With his 2005 feature debut Wolf Creek, writer/director Greg McLean introduced the world to Australian serial killer Mick Taylor, who was brilliantly brought to life by actor John Jarratt with a twinkle in his eye. Brutal, sadistic, zonked out of his mind insane, and gifted with the best maniacal laugh since Freddy Krueger, Mick Taylor was a character that was immediately embraced by the horror community.
With this sequel that’s been nearly a decade in the making, McLean delivers a movie that is centered almost entirely on Mick doing what he does: tracking, terrorizing, and killing people. The first movie took 33 minutes to put Mick on screen and then another 17 before he made his homicidal tendencies known. This time around, Mick knocks off two people right in the opening sequence… and the action rarely stops from then on.
Sure, there is an interlude where we meet a German couple who are backpacking around Australia on vacation, leading to a surprising stretch of the movie where the dialogue is mostly in German, and these characters do much the same things that the ill-fated road trippers in the earlier film did – party, hit the road, wander into the Outback beyond mobile phone service, visit the Wolf Creek National Park – but it isn’t long before they encounter Mick. And since they, unlike the victims in the first movie, refuse to accompany Mick back to the abandoned mining site that he calls home, his facade of friendliness is dropped much quicker. He attacks… And the next 75 minutes or so are comprised of bloodshed, horror, torture, chase sequences, and multiple murders as more unlucky people cross paths with Mick.
McLean knew what audiences liked best about Wolf Creek, and this follow-up is completely about giving the audience more of what they liked. In fact, if Wolf Creek 2 is guilty of anything, it’s that it may even go too far with the fan service. One of the most memorable parts of the original was the “head on a stick” injury, so this time Mick employs it twice within the first 30 minutes. The car chase in part 1 was impressive, so this film contains more car chases on an even larger scale, even dropping a mob of CG kangaroos into the midst of a car chase at one point. These fake ‘roos get splattered all over the road. It was shocking when Mick killed people before, so this time McLean shows the murders in much gorier detail. People are turned into a bloody mess in this flick.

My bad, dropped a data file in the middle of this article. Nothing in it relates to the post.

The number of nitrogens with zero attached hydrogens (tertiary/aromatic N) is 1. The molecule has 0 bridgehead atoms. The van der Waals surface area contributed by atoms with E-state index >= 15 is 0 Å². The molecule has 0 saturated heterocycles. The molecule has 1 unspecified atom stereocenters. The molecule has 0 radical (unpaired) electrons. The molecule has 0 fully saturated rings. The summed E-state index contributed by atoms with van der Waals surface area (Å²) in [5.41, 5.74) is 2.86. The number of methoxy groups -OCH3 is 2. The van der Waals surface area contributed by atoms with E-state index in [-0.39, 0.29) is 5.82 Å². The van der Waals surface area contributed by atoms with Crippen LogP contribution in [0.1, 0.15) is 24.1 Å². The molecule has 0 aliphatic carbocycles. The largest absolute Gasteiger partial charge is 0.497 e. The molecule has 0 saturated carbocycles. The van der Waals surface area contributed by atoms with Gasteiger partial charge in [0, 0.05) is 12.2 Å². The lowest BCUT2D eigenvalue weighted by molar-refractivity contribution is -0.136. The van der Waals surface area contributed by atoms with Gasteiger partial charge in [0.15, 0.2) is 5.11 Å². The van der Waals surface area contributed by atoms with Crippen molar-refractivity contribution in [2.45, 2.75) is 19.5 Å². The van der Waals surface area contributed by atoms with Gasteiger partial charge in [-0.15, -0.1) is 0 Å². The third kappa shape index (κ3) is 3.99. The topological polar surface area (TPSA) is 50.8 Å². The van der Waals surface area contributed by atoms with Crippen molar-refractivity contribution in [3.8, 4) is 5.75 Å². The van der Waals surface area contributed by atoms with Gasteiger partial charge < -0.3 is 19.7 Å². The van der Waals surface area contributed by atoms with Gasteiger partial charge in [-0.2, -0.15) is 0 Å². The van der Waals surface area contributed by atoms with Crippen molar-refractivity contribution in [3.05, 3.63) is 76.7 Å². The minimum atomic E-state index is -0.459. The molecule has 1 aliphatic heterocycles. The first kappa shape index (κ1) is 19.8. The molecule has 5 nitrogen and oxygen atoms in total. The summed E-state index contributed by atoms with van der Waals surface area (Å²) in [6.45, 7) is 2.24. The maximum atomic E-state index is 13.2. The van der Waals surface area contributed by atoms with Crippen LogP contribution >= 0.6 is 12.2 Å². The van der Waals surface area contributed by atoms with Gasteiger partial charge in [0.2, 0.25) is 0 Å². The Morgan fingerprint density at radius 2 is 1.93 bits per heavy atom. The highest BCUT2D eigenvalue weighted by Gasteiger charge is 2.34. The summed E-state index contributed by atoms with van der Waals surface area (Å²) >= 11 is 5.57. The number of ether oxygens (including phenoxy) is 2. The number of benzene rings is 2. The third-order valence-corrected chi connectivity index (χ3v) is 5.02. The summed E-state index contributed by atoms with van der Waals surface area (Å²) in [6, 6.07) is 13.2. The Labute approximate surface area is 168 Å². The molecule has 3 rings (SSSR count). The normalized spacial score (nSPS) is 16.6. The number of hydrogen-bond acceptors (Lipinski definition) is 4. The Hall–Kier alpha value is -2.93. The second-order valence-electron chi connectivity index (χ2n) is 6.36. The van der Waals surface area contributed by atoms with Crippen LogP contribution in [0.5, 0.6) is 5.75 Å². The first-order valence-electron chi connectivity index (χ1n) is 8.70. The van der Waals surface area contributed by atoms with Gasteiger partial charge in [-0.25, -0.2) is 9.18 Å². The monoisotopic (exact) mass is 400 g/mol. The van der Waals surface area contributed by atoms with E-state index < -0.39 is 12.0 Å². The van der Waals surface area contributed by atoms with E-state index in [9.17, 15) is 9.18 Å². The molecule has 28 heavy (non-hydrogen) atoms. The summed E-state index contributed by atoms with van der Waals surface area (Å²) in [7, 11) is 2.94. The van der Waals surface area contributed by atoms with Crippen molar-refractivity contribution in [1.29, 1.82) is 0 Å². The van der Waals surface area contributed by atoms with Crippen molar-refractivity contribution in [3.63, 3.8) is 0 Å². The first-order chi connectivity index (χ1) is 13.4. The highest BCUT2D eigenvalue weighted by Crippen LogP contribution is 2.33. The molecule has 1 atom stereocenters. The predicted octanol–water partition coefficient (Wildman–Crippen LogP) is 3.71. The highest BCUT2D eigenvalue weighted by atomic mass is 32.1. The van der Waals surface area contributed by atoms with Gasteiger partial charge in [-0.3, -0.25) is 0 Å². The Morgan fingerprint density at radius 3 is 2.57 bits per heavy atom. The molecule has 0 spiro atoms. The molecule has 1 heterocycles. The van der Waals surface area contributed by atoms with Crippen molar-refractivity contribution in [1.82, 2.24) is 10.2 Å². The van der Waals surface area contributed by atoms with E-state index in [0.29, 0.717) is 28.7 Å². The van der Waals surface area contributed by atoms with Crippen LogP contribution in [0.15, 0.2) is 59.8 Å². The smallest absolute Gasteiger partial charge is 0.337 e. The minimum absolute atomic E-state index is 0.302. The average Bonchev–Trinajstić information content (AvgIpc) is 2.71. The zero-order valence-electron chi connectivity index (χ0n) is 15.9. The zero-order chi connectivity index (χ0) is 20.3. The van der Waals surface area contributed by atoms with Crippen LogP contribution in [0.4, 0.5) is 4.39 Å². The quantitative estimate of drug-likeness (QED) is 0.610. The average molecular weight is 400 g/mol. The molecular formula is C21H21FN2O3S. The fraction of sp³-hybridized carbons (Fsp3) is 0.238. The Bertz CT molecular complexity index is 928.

Wolf Creek 2 feels like a much bigger movie than its predecessor (see the aforementioned car chases and digital animals) and it also has a much lighter tone. McLean was out to unnerve you before, this time he’s having more fun with the scenario. Once again, see the kangaroos. Another groan-inducing example of this more (although still very dark) comedic tone is a scene in which Mick dismembers a corpse while listening to the Patsy Cline song “I Fall to Pieces”.
While this sequel certainly seems excessive, can you really fault a movie for giving people an extra helping of what they were expecting to see? As a fan of the first, I was definitely entertained by the second, and enjoyed seeing Mick Taylor back in action in a movie where I didn’t feel so bad when he dispatched victims because the tone and amount of action made it less disturbing.
The people who watch Wolf Creek 2 will primarily be those who wanted more after watching Wolf Creek, and more is exactly what they’ll get.